• The proof of evidence with supporting records required by FSMA that may be addressed in part by existing or GFSI-level food safety programs
  • How to adapt a FSMA-level food safety plan and preventive controls cGMPs from existing programs, including GFSI, or develop these to function with existing programs
  • Levels and numbers of qualified individuals, qualified auditors and competent sanitation for oversight and management of FSMA food safety plans
  • Management reanalysis and update of the written FSMA programs to ensure compliance and readiness for inspection by FDA FSMA investigators
  • Process used to ensure compliance with FSMA Preventive Controls and the other FSMA rules being issued in 2017 and 2018, including Foreign Suppler Verification, Sanitary Transportation and Intentional Adulteration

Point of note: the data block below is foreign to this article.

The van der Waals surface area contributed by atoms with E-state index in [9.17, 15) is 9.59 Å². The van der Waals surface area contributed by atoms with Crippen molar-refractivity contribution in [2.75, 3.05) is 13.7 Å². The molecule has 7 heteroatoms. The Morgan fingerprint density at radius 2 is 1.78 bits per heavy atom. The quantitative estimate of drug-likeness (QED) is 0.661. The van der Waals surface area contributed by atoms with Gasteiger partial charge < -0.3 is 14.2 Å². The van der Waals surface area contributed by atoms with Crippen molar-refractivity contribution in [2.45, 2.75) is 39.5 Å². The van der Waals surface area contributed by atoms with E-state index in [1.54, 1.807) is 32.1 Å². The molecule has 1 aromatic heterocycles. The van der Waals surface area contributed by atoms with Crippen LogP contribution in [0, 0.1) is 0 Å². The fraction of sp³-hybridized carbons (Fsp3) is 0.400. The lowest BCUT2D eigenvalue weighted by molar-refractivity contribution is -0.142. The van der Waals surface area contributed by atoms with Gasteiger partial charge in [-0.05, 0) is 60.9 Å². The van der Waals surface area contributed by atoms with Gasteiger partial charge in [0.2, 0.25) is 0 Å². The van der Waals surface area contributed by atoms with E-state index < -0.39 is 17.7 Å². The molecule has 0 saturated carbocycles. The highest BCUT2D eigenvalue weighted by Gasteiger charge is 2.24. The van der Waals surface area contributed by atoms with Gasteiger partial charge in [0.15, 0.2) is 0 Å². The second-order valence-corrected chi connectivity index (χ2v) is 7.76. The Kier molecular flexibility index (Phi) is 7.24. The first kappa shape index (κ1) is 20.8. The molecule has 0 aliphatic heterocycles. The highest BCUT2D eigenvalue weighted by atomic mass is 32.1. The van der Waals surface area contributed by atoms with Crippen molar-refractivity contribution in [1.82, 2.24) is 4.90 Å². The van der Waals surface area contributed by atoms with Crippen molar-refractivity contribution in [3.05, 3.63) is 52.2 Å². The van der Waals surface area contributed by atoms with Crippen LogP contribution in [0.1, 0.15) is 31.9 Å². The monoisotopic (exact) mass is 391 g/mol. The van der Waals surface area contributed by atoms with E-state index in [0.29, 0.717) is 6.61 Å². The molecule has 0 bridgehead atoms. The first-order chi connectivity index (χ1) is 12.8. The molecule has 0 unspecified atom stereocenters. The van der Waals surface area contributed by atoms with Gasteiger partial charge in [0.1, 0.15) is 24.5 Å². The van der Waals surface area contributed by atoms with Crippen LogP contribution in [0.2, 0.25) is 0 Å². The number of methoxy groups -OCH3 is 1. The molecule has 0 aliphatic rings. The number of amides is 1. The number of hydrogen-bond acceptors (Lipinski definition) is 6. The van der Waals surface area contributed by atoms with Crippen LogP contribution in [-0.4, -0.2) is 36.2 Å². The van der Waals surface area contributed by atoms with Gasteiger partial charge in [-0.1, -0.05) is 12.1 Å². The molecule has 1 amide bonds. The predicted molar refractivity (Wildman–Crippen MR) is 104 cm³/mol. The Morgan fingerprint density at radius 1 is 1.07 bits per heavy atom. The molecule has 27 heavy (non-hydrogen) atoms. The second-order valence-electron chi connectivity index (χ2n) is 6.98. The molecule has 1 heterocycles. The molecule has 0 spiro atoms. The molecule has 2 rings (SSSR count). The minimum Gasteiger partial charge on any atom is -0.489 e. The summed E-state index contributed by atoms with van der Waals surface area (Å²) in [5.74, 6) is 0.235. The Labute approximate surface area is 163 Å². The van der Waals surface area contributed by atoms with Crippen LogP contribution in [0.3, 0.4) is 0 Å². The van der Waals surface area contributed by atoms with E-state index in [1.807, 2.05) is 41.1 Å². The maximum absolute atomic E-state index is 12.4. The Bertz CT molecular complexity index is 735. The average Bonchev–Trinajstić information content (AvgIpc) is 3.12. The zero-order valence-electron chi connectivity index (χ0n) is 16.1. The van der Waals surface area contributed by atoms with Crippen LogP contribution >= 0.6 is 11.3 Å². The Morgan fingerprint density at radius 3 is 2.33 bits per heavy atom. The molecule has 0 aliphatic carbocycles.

Kestrel has been a long-time advocate of GFSI, performing site certification program development support for hundreds of companies. We have served as a GFSI Stakeholder, Technical Working Group participation, and panelist at previous GFSI Global Food Safety Conferences. We look forward to seeing you at the 2017 GFSI Global Food Safety Conference and to helping you navigate GFSI conformance and FSMA compliance requirements.